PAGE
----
We’ve all seen the articles entitled “Social Media Best Practices,” “Best Practices for Twitter,” and “Best Practices for Brands Online” that promise wild success for all who heed their tips. But there’s bad news: you won’t get wild success from the vast majority of those articles. Tweeting at the peak tweet time, creating a hashtag campaign or soliciting for Likes won’t get you what you want to achieve.
Not unless your audience is receptive to those things – which no amount of blog articles can tell you. Rather than replicating other brands on social media, take some time to develop a sound strategy for yourself. There are major problems with “Best Practice Articles,” and you should be able to recognize them.
First, none of these are brand specific. Hopping on popular trends might work for a company like DiGiorno on Twitter, but not all brands can latch on to existing trends successfully. Some “best practice” blogs encourage this type of content, but blanket statements are rampant in these articles, preaching tactics that may not be ideal for some companies.
Best practice articles disregard your brand’s identity in the name of getting clickable content out on social media. The tips and tricks of a writer who has no idea who you are shouldn’t dictate your social media strategy – you should. So let’s get into how to create your own best practices and develop a truly effective content strategy for your audience.
Identify Your Users
Where are they? What do they do for a living? What do they care about? Answer these questions before doing anything and you’ll see that most of the information from a “Best Practice” article is completely nullified.
Conduct research into user bios using free tools like FollowerWonk’s Analyze Tool or paid software like Sysomos. Get a feel for the types of people following you and gain insight into what interests them most – then develop messaging themes based on these interests.
Find out when your users are online
Peak times mean nothing if your audience is comprised of mostly stay-at-home mothers, for example. There’s likely little commuting, especially during rush hour. So when are they most likely to be online? Major social networks and third-party companies have tools that can help identify when users are most active by gauging interactions and newsfeed activity.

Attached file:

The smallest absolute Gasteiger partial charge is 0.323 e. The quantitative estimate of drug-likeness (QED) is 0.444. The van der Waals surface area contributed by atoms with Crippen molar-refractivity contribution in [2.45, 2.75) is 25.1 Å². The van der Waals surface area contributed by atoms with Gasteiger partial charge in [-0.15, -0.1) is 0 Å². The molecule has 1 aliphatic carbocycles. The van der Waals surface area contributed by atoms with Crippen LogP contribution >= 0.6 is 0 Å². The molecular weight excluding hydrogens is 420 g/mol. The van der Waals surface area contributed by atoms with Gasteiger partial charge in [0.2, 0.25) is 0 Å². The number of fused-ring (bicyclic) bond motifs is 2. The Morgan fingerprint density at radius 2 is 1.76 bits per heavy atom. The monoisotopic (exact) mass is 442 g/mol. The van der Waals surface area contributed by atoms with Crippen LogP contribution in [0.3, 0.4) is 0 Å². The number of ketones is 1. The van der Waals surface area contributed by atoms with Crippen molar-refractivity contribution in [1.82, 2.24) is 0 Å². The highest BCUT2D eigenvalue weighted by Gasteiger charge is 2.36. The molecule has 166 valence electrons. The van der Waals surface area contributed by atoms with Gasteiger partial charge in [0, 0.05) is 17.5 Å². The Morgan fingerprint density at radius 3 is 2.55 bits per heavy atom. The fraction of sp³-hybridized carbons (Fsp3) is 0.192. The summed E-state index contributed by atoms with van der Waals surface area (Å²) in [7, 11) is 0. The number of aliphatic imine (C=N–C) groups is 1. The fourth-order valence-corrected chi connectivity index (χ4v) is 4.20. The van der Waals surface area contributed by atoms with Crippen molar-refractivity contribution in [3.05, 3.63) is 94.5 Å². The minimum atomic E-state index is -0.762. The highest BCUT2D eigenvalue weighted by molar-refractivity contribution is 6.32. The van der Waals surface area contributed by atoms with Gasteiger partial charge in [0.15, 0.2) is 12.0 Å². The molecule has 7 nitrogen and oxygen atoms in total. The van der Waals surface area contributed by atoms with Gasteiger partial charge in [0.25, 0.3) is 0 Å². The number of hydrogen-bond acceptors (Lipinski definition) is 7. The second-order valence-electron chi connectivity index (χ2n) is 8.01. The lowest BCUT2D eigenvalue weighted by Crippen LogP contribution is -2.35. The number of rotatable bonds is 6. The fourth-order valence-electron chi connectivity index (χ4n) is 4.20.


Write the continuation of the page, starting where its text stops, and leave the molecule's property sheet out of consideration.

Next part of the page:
Facebook Insights has a clear visual representation showing when a page’s followers are online. Your most important content should go there, and you should avoid posting at the lowest times, of course.
Perform A/B testing to determine optimal post types
The same piece of content can be presented any number of ways, so test different styles to see which resonates the best. Attach a high-quality image in one post and then adjust the copy and include a different call to action a few days later. Consider using different images, adding a video or posting plain-text with the same piece of content over a few weeks at different times of day (based on the above).
Don’t be too concerned with posting the same piece of content more than once. Facebook organic reach truncation allows only 1-3% of followers to see organic content at any time, regardless of the audience size. So recirculate the content to ensure more users see it – nobody is going to get upset because they already saw a particular piece of content, and those who haven’t seen it won’t even know it exists and will be completely unaware of its value.
Create social response guidelines based on audience analysis
Determine if your followers are there to speak with you or with others. Some brand Facebook pages serve as user-to-user forums more than user-to-brand conversational environments. Sometimes it’s better to sit back and let the people discuss amongst themselves than it is to jump in, and vice versa. Guidelines help keep responses appropriate and don’t leave a bad taste in the user’s mouth.
Stay in your lane
Really, let’s keep this simple. Don’t feel forced to create a Vine account, hop on Snapchat or go all-in on Pinterest unless it’s truly something you think your audience would flock to easily. Certainly do so if it makes sense, but first understand your audience and the social platforms that would benefit your strategy before making these decisions.
It’s important to know something can be done, and even more important to know it shouldn’t be done by you.
Brands seeking “best practices” cannot solely rely on industry-generic blog posts for content and publishing recommendations. Learn about your audience, study similar brands in your industry, and make strategic decisions based on data.
What content strategy development pieces do you think should be included here? If nothing else, what “best practice” tip makes you furious?